Twin minilofts in Milan distinguished by different colors

In the heart of the city, Enrico Molteni has designed two similar apartments characterized by their own details and color palettes: pastel green for Via Vivaio and light blue for Via San Simpliciano.

Miniloft Via Vivaio, Enrico Molteni Architecture, Milan 2021. Photo Marco Cappelletti

This article was originally published on Domus 1075, January 2023.

The two minilofts designed by Enrico Molteni Architecture are located in central Milan. They were commissioned by two separate clients between 2019 and 2020, in buildings that date from the 1930s and 1950s, respectively. The studio owner explains that the features of both buildings determined the design choices, starting from the materials. The lofts are dominated by white, but the details – light partitions and metal elements – are highlighted with colour: pastel green for Via Vivaio (2021) and light blue for Via San Simpliciano (2022). 

In the former, the aim was to rationalise the service areas and existing mezzanine. The designers chose to free up the third window by moving the kitchen to the front and the bathroom to the rear, which is clad in glossy, black bevelled-edge tiles and lit by a high window with metal frame and ribbed glass. For the mezzanine sleeping area, a slender 3-centimetre-thick structure was used to create alignments with the windows, optimising the interior height of 4.2 metres. The original linear staircase was replaced by a spiral one, coloured green like the partition of the walk-in closet below. The existing parquet floor was maintained.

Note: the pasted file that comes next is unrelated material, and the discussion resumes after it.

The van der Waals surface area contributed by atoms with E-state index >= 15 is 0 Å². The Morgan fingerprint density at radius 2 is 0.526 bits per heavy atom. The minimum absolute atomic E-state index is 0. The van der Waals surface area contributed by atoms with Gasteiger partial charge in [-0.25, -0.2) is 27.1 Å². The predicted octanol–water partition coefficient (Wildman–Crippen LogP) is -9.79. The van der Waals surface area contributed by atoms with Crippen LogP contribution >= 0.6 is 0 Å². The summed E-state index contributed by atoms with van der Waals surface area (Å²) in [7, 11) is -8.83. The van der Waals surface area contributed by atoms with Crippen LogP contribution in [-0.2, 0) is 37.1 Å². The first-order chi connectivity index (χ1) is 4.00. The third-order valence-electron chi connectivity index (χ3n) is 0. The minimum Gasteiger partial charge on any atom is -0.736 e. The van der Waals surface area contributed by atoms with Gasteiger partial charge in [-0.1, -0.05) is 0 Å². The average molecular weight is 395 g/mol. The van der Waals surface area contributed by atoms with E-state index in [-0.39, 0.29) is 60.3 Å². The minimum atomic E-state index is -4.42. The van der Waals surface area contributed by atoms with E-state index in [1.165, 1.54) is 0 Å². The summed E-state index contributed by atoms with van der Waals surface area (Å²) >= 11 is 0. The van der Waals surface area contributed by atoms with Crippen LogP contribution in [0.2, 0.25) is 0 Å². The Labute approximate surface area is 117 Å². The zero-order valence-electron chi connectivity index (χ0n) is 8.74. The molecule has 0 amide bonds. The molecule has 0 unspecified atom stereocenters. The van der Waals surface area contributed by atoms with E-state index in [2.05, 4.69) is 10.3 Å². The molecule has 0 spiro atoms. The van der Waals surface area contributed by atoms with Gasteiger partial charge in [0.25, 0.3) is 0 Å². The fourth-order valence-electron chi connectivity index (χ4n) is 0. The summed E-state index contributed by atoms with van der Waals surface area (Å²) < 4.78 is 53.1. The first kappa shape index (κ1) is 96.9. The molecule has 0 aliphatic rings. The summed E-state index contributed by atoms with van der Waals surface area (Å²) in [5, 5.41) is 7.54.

A bolder intervention was carried out on Via San Simpliciano. For the main level, it was necessary to define three functional areas in the L-shaped space, lit by two windows. The entrance-living room, the kitchen with studio and the bedroom are divided by a sliding panel in iron and polycarbonate, whose frame is recessed into the soundproofed ceiling. Connected by a steel staircase, the storage on the lower level has become the bathroom. Between both levels is a skylight created from the hole in the ceiling that was once occupied by a spiral staircase, accompanied by a rounded wall. This opening, which is placed above the shower, allows light to enter the bathroom.

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